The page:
Herbie Hancock is an ultimate chameleon.

Monday, May 4, 2009

Changin' Ms. Sharon Ridley the ultimate morning music song









In 1978 Ms. Sharon Ridley's Full Moon l.p. was released. Just the fact that Sharon required the Ms. in her name proves that extra attention was deserved. She's been getting it from vinyl collector's and Garage heads ever since.


Clearly there was no official 12" release but the song found it's way onto many important dj playlists especially those who embraced the sleaze, morning music genre such as Larry Levan, Lary Sanders and Robbie Leslie just to name a few.

The dates for the actual 12" presses are unclear. But in 1979 the Canadian label Singles, Ep's and eX-Hits release a 12" backed with the sublime Jean Carne song Was That All it Was. Kinda of a sleaze double whammy.


Then there are these test pressing promo's which don't have any writing on them and a black cover sleeve. Sort of like the one that John Davis Bourgie' Bourgie' white labels had but without writing on the black sleeve.


So some dj's hand wrote the title on the label. My copy was clean and fetched a respectable $181.00 on Ebay. Though there is a vendor who has it slapped up in his store for something like six months now at over $500.00 with clearly no bites. Probably works well for him though cause when you have a hot record in your store it brings in clicks and those people may peruse your wares.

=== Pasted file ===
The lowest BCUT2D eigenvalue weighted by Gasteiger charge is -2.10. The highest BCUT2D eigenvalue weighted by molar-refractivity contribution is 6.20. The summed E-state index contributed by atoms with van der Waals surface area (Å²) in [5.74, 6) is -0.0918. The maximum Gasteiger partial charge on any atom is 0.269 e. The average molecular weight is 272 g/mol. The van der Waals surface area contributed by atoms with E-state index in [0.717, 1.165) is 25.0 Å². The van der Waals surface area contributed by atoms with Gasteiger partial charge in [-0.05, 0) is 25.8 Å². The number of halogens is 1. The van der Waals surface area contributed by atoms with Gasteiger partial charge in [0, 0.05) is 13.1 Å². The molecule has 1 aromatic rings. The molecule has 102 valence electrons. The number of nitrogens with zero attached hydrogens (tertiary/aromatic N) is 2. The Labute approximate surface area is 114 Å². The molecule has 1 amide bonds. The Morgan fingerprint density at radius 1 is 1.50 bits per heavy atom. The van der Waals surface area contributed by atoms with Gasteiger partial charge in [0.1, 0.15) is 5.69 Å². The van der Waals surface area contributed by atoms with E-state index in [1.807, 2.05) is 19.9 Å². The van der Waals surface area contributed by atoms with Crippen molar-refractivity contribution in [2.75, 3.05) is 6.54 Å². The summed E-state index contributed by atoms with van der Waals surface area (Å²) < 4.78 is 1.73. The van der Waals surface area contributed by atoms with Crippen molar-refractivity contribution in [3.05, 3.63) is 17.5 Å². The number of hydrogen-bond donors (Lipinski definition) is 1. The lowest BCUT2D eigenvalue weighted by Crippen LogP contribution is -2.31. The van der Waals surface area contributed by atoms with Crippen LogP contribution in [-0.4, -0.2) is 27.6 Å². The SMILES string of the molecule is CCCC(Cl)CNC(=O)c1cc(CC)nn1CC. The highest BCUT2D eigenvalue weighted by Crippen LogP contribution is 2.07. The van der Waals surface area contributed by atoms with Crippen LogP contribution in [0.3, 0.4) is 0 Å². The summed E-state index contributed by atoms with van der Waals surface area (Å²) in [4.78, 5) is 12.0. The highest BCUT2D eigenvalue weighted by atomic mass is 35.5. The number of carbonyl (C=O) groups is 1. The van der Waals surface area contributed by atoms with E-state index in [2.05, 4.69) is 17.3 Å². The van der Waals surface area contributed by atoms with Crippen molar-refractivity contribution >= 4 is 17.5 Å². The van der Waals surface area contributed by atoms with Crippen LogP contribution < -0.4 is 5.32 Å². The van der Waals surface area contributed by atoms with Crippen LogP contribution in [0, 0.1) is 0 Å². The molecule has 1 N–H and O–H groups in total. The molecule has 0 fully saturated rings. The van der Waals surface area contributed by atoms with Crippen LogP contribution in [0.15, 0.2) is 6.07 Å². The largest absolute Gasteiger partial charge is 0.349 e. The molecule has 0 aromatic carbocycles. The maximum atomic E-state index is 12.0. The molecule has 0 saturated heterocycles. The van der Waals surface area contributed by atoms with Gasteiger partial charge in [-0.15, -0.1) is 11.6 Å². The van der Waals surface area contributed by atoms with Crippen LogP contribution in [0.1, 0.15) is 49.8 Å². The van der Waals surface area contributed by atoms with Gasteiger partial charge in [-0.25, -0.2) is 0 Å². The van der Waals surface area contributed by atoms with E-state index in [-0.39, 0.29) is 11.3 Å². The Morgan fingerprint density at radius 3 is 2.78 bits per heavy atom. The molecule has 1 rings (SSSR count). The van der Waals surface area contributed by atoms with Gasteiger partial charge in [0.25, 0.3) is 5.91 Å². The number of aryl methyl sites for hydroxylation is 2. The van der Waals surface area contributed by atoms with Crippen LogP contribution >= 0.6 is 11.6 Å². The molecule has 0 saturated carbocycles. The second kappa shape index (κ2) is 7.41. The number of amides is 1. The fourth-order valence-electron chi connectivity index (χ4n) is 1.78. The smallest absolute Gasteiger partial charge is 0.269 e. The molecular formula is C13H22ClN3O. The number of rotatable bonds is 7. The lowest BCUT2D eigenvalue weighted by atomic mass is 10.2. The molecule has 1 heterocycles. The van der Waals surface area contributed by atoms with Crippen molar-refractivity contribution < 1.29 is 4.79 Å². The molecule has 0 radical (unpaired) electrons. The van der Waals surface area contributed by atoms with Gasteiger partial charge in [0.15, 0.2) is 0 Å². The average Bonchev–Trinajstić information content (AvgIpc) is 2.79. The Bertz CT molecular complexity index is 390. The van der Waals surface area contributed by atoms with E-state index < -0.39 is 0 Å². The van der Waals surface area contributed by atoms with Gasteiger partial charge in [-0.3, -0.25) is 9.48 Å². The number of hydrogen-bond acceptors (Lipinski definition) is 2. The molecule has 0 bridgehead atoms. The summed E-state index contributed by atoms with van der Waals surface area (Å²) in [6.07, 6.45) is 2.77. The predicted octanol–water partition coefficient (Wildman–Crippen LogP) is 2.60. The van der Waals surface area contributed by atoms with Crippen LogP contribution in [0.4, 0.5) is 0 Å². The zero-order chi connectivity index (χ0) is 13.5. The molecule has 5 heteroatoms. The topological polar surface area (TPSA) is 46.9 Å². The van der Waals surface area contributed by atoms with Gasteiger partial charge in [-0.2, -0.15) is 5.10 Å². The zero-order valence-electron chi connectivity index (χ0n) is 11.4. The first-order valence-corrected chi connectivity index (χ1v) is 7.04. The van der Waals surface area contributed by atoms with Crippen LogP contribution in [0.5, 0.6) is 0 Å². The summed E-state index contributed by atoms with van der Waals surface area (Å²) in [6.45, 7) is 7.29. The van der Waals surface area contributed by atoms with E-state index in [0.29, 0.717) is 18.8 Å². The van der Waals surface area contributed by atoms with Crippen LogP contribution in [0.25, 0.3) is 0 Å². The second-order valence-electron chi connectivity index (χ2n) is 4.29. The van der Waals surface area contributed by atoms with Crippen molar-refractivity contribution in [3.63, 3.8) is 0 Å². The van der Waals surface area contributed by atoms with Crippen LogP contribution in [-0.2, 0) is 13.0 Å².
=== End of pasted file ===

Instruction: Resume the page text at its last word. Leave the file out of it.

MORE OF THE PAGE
Anyway for some unknown reason CHANGES is inscribed on the outgroove. Some clown on discogs actually went to the effort of making a post for the song calling it incorrectly Changes. Have you ever tried to post on that site? If they could be any more picky you could tear your hair out. But then they post stuff with errors and those stay up.

So then Tabu realizing they had a hot one on their hands that should have been pressed on a 12" in the first place pressed one to their Mixed Masters re-issue series on CBS.


Then in 1984 Hot Tracks had the great taste to do their own take on this sleaze classic.
HOT TRACKS MIX

So now we've got several different pressings and several different lengths. Course you want them all and that's why I've put them in a zip here.

this one was huge at The Paradise Garage
alternate Changin' zip


Finally in 1987 Columbia Records put out the Compilation, Let's Dance! and had the good taste to include Changin' this one a mix by F. Byron Clark running 6:18, probably the shortest version yet.


A Mel Cheron favorite which Larry Levan often played just to please his buddy. In fact Larry was known to simply slip it into a set and dramatically change the tone. But The Paradise Garage was Larry's home and he didn't have to play by the rules

More recently it was brought to the attention of Linda Clifford. Logically Linda flipped over it and it became a release on the newly incarnated West End label in 2001. Given all sorts of mixes by Blaze and even the remix king Tom Moulton it didn't really create that much of a stir. But then again you can't improve perfection. Here below are the Pound Boys (more traditional house) and Tom Moulton's (lavish, dramatic) mixes of Linda Clifford.

Linda Clifford Blaze/Shelter Mix